Woodworth’s New Motion is Not About Abortion, and I’m the Queen of England

by | November 22, 2013
filed under Can-Con, Feminism, Politics

Photo of the Canadian Parliament buildingsby Jarrah Hodge

MP Stephen Woodworth must think we’re stupid. After introducing and failing to pass M-312 last year and insisting it wasn’t about abortion, he’s got a new motion now calling for the legal recognition of “the equal worth and dignity of every human being.” And he’s saying this one isn’t about abortion, either, even though his media release about the new motion was called “M-312 – Next Steps”.

“Only in a bizarro-world Canada would my motion be considered controversial,” said Woodworth in his press conference.

This is kind of like the Finance Minister introducing a budget and then saying it has nothing to do with money. The fact is there would be no reason to propose this law if you weren’t trying to get at reproductive rights. And in the time since M-312 failed, Woodworth has remained focused on anti-abortion activism. The only thing he’s distanced himself from is the actual word “abortion”.

He started by vowing to undertake a cross-Canada tour to, as LifeSite News put it: “promote respect for the unborn”. The Campaign Life Coalition. On January 1st “Canada’s Family and Life Newspaper” The Interim named Woodworth their Person of the Year, saying:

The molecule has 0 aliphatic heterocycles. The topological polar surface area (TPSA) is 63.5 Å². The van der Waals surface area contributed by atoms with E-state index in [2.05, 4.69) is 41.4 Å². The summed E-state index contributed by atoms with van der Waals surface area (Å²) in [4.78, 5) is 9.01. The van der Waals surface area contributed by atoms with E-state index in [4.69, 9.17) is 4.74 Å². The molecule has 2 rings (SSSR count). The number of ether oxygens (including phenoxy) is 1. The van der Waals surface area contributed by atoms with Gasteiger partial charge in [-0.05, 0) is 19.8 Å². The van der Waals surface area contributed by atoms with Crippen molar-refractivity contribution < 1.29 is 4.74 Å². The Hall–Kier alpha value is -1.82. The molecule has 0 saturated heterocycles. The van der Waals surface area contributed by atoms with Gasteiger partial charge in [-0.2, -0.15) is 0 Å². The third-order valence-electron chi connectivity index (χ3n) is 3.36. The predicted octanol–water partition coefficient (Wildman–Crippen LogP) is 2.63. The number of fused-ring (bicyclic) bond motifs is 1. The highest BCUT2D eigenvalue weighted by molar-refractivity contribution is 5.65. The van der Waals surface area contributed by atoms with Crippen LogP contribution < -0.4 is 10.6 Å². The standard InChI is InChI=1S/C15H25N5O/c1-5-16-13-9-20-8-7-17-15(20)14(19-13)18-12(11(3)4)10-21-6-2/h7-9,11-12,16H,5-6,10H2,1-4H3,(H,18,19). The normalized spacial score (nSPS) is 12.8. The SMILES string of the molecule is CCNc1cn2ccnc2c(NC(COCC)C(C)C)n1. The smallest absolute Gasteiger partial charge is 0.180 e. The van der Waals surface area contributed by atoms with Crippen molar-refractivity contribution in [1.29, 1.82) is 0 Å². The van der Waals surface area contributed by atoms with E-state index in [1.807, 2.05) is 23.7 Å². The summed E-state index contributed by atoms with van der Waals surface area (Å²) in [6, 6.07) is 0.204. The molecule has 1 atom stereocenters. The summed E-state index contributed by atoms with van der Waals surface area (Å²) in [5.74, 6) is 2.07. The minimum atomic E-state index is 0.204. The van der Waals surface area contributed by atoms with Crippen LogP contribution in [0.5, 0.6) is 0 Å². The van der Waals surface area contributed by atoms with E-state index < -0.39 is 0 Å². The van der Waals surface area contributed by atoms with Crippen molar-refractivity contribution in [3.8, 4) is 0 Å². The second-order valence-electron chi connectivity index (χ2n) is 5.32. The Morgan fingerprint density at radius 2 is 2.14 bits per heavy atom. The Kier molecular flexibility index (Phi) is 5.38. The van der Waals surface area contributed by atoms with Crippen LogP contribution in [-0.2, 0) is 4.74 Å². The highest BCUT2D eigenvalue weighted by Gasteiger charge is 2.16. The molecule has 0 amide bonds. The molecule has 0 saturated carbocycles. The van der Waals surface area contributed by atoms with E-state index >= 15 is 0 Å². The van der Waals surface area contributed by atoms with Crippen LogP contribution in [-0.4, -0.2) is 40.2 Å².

“[Campaign Life Coalition representative Jim] Hughes told The Interim that Woodworth deserves to be named this paper’s Man of the Year because he challenged an unjust law, inspired the pro-life movement to action, and refused to back down when the going got tough. “We need more MPs who are willing to lead on important issues.”

For background, part of the Interim‘s mission statement is “to report and comment on the many offences against human dignity our society has experienced: abortion, euthanasia, infanticide, contraception, sexual promiscuity, the decline of the traditional family, and the rise of radical environmentalism and animal rights agendas that put non-human matters at the centre of public concern.”

This March he used his International Women’s Day statement to take a passive-aggressive dig at the lack of legal protections for fetuses. In June he spoke to the Catholic Civil Rights League (which basically argues for some Catholics’ civil rights to refuse to recognize others’) to argue the pro-life movement needs to distance itself from the word “abortion” in order to “win hearts and minds” so it can, eventually, outlaw the thing . Hence his new motion.

I also listened to an October interview Woodworth did with Bridgehead Radio (out of the always classy Canadian Centre for Bioethical Reform) in which he weaves all over the place, insisting neither motion is about abortion but then repeatedly bringing up and condemning the section of the Criminal Code that defines a human life as starting at the moment of complete birth. Take a gander at this doublespeak from Woodworth: